We’re with you, Sir Salman

A man lies in a hospital bed, struck with a sudden fury in the cruellest way. An aged man, to be frank. Put all wider issues aside in this matter for now:  pray for Sir Salman Rushdie and wish him the best care and a road to recovery.

He has already borne an intolerable burden: he has spent half of his life under threat and had not long since emerged from fear, only to have it descend upon him in the worst way.

The shock of the violence, the with murderous hatred, the outrage that anyone might attack a man old enough to be his grandfather. From outside we see it as the striking of a hero of literature for pursuing his bounden duty to enlighten and challenge. It is an attempt to murder free speech. Forgive me though if I can pass that by to remind myself that for all the symbolism of it, it was first of all an attempt to kill a man, a man who has a name and a family.

The fury of the attacker is predictable and familiar. Do not claim that the attacker was mad or that you do not understand him, because you do. An attempt at murder is so very Hobbesian that I must have written of it many times on this blog. The motive of power comes in the first place; then the need to claim a place above that of the common herd by an extraordinary act. Then it is just a question of picking an excuse from all those available, and so he did.

Raskolnikov struck his victims with this same fury, breathtakingly described in that novel. The fury was not out of zealous hatred but in order to shut his own mind up. All the lessons of being in society restrain a man, and he must fight his restraining instinct. Once the attack began, it had to be carried through to the end for fear of failure, each blow to come being restrained by the mind, but struck anyway by dint of shutting the mind by silent screams of rage and unrestrained action. It has not zealous fury and not aimed at the victim, but fury aimed at himself. Raskolnikov’s soft heart could not commit the deed, but he convinced himself that fate led him inevitably to it and even that he could do good by killing the woman, and then he let himself be led by that part of his mind which craved power by a trick that he had no choice. In the act, a subtle blow was not enough but the repeated, raging attack effectively on his own mind.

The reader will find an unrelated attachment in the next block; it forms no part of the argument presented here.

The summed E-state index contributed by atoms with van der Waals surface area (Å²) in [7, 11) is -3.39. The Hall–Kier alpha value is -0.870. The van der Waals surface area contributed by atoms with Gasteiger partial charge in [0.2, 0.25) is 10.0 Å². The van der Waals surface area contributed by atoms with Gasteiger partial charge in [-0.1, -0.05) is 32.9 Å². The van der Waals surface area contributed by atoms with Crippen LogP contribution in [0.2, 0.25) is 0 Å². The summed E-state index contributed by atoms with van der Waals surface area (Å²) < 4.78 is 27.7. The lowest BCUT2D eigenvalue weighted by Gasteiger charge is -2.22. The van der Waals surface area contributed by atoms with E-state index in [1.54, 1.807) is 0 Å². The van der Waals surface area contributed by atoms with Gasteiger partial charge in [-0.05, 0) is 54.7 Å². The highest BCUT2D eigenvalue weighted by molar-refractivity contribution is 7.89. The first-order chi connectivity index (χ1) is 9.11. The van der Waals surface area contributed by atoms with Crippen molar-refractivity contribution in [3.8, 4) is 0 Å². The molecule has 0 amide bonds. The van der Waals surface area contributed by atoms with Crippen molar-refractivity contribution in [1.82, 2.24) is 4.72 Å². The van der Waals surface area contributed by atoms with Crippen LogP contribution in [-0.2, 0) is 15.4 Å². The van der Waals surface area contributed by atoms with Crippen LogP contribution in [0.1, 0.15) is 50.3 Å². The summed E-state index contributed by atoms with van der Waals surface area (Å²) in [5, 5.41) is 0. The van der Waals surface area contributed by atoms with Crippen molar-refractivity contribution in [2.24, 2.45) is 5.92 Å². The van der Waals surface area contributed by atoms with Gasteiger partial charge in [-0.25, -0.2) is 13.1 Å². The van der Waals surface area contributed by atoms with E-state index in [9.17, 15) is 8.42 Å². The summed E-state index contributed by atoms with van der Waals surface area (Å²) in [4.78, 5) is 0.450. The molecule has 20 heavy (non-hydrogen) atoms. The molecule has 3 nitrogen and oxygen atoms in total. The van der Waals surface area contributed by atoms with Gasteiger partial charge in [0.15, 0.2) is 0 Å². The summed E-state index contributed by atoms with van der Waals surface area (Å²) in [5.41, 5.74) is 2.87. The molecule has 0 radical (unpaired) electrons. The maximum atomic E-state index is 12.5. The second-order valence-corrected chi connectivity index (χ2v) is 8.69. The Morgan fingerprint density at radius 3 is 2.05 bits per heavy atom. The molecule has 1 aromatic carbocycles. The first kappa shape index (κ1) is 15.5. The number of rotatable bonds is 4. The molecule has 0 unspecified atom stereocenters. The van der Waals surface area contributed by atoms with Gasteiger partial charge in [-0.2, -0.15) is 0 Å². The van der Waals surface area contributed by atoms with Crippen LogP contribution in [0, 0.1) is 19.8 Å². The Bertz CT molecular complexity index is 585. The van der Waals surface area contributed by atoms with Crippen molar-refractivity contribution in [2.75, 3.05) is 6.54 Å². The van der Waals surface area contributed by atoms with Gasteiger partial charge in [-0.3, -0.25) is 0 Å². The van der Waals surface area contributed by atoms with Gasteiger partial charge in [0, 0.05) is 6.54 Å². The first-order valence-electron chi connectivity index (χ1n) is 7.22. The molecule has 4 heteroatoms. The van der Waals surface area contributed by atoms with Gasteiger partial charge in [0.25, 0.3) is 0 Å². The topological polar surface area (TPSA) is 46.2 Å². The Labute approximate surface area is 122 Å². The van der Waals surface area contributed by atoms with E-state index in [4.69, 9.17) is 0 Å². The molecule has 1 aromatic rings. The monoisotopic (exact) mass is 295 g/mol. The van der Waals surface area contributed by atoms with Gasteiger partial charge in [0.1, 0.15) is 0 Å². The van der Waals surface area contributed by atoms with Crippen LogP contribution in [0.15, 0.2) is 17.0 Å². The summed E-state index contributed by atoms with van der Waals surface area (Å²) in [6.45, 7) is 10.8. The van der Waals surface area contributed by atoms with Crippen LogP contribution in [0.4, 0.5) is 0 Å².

A hundred and fifty years later, not in St Petersburg but in New York, the identical story played itself out, but mercifully this time, the victim has survived.

The trouble came from a book, they say, but in truth it comes from the dark heart of man. I first read the book in question many years ago, and it led me on to reading more of his work. I have read mixed reviews of it, and I recognised from the first that it is not a book that will appeal to everyone, as we all have our tastes.  The story is weird and it has been observed that there is no discernible plot, which is true – such plots as the book has are there to lead the reader into the main themes. The themes themselves are tangled. Rushdie is an immigrant who has been hurled into British high cultural circles, perhaps not knowing what he is or should be, and here the book mirrors the confusion, with two unwilling immigrants cast ashore in opposite guises, experiencing the displacement and half-cultures they find. Darker within it is the dreaming subplot which caused all the trouble, looking back at a man displaced in that moment in Arabia, where cynicism may be life-saving or deadly. For one so uncertain of his own cultural heritage, one must question the foundation of that fount of heritage.

Some do not like foundations being questioned. It will show there is no foundation at all. Better to enforce silence than to open the inevitable fall of the whole untenable edifice.

What happened in New York does not suppress the ideas of book (of which sales have climbed).  Instead it reaffirms how right are the arguments and the ideas and the fears in the book. “From the beginning men used God to justify the unjustifiable.” wrote Rushdie. We certainly know that now.

I wish you well, Sir Salman, and I hope you will forgive a diversion into the mind. Our first thoughts should be for you.

See also



Author: LittleHobb

Solitary, poore, nasty, brutish, and short